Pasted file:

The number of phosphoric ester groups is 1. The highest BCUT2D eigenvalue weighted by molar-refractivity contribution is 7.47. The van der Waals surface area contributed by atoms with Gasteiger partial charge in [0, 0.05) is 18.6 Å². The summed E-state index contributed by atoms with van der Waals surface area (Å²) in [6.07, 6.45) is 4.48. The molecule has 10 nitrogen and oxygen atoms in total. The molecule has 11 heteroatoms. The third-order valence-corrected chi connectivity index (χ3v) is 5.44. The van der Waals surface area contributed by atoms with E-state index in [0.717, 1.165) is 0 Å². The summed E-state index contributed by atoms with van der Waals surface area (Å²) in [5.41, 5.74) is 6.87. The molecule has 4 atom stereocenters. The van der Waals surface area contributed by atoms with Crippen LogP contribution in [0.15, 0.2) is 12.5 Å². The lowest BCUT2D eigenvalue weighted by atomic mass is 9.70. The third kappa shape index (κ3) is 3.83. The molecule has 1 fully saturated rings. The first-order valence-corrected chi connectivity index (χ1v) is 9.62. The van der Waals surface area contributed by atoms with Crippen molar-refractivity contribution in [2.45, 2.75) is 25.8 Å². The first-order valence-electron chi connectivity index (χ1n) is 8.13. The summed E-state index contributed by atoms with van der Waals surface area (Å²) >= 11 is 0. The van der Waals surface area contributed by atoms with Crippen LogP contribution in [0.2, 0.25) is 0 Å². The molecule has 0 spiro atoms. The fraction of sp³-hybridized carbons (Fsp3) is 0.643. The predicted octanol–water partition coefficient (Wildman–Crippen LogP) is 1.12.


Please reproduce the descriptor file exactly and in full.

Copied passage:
The number of phosphoric ester groups is 1. The highest BCUT2D eigenvalue weighted by molar-refractivity contribution is 7.47. The van der Waals surface area contributed by atoms with Gasteiger partial charge in [0, 0.05) is 18.6 Å². The summed E-state index contributed by atoms with van der Waals surface area (Å²) in [6.07, 6.45) is 4.48. The molecule has 10 nitrogen and oxygen atoms in total. The molecule has 11 heteroatoms. The third-order valence-corrected chi connectivity index (χ3v) is 5.44. The van der Waals surface area contributed by atoms with E-state index in [0.717, 1.165) is 0 Å². The summed E-state index contributed by atoms with van der Waals surface area (Å²) in [5.41, 5.74) is 6.87. The molecule has 4 atom stereocenters. The van der Waals surface area contributed by atoms with Crippen LogP contribution in [0.15, 0.2) is 12.5 Å². The lowest BCUT2D eigenvalue weighted by atomic mass is 9.70. The third kappa shape index (κ3) is 3.83. The molecule has 1 fully saturated rings. The first-order valence-corrected chi connectivity index (χ1v) is 9.62. The van der Waals surface area contributed by atoms with Crippen molar-refractivity contribution in [2.45, 2.75) is 25.8 Å². The first-order valence-electron chi connectivity index (χ1n) is 8.13. The summed E-state index contributed by atoms with van der Waals surface area (Å²) >= 11 is 0. The van der Waals surface area contributed by atoms with Crippen LogP contribution in [0.2, 0.25) is 0 Å². The molecule has 0 spiro atoms. The fraction of sp³-hybridized carbons (Fsp3) is 0.643. The predicted octanol–water partition coefficient (Wildman–Crippen LogP) is 1.12.